Yesterday’s language: The new words of the Catholic mass

August 22, 2011

Because I affirm the unity of the body of Christ, I consider that the health of one arm affects the entire body. Thus I am either strengthened or weakened by the worship style of other Christians. For decades I've worked as a lay Lutheran toward making the words of Christian worship communally approved, biblically inspired, theologically alive and masterfully crafted. Given these convictions, I say with sadness that the new English translation of the Roman Catholic Order of Mass, mandated by the Vatican to be inaugurated this Advent, wounds not only many of my Catholic friends but also me.

Let me apply these four goals not only to the forthcoming Roman Catholic rite but also to texts used by many Protestant churches.

Words communally approved: Communal approval, as I see it, is achieved by means of a decadelong process involving open questionnaires, diverse committees, scholarly input, theological scrutiny, trial rites, genuine review, prudent revision, a concluding convention vote and denominationally supported education. Yet the new Roman Order of Mass has been smashed down upon the heads of dozens of eminent and skilled wordsmiths who since 1966 have labored to translate the Latin rite into English. The promised communal process was replaced by hierarchical control. Nobody claims that the words of the newly authorized translation are communally approved.

In countless Protestant churches also one finds that the staff or a single minister will compose texts for Sunday. Worshipers are expected to speak with their whole heart words that they have never laid eyes on.

Any new worship text embodies some reform agenda. Was the agenda communally approved? The 2001 Vatican document "Liturgiam Authenticam" describes some of the Roman agenda—and far from being communally affirmed, the Vatican's literalist theory of translation has been criticized by many linguists. Furthermore, much of the Vatican agenda is an unspoken conservative rejection of some recent theological and liturgical developments, a counterreform that recalls the Council of Trent.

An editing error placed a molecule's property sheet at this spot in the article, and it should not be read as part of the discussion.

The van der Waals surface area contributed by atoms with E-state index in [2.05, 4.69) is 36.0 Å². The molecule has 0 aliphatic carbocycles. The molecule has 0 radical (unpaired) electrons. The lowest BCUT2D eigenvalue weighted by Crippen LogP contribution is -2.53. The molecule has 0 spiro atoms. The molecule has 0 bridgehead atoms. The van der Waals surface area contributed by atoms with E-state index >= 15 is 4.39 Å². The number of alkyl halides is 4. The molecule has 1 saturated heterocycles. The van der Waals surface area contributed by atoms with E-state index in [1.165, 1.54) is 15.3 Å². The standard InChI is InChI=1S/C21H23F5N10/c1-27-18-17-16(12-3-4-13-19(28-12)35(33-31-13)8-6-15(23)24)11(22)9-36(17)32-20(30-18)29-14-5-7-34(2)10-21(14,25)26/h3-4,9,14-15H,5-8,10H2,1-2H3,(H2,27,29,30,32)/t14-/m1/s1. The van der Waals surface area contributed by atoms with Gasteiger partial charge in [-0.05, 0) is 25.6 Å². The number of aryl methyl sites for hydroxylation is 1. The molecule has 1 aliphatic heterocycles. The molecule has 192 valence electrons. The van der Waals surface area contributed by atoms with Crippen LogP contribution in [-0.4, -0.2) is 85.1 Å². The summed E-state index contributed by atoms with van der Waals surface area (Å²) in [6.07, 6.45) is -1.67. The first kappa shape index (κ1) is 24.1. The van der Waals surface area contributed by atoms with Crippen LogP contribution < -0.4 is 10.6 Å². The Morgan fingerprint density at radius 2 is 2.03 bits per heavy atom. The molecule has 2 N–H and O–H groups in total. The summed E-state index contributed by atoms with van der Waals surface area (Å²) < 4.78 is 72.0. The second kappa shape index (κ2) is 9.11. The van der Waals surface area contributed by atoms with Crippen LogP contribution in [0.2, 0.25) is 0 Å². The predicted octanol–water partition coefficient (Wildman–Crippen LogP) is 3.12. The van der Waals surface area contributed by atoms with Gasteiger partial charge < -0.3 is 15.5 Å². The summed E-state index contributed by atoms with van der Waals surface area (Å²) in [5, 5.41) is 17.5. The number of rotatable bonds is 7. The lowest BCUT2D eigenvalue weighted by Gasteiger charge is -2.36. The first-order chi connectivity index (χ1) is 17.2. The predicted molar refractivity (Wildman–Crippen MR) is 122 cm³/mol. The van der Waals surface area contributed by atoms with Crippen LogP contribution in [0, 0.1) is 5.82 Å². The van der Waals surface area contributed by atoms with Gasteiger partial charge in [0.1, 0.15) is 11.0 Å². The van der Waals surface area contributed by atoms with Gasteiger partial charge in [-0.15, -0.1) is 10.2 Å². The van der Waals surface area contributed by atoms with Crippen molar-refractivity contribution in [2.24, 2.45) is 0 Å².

And then I wonder: have those ministers who construct their own liturgies clearly articulated their several agendas, and do at least their congregations approve these directions?

How wide is the envisioned Christian community? Much 20th-century liturgical renewal resulted from ecumenical cooperation in which different traditions learned from each other and collaborated on common projects. I am particularly saddened that the new Roman translation reflects a recent Vatican decision to heighten its denominational distinctiveness by rejecting use of ecumenical translations of shared texts such as the Lord's Prayer and the creeds.

Yet all Christians should be concerned when their narrow denominational identity or preferred personal piety outshouts an emerging ecumenical consensus. I think, for example, of those Protestants who, tediously repeating what the 16th-­century Reformers said about the medieval Roman canon, refuse to pray a biblically rich Great Thanksgiving at the eucharistic table, even though a century of ecumenical scholarship concurs that eucharistia, the "thanksgiving," is best served by a substantial prayer in which God is praised for the Earth, for centuries of the beloved stories of salvation, for the meal of Christ's body and for the continuous infusion of the Holy Spirit.

Words biblically inspired: That Christians assemble around the word of God as found in a perpetually retranslated Bible raises many issues. Which biblical terminology is necessary for the proclamation of the mystery of Christ? In each language, which words and images best express that biblical vocabulary? How much biblical literacy ought we expect of worshipers? When is a biblical reference inaccessible and thus merely mystifying?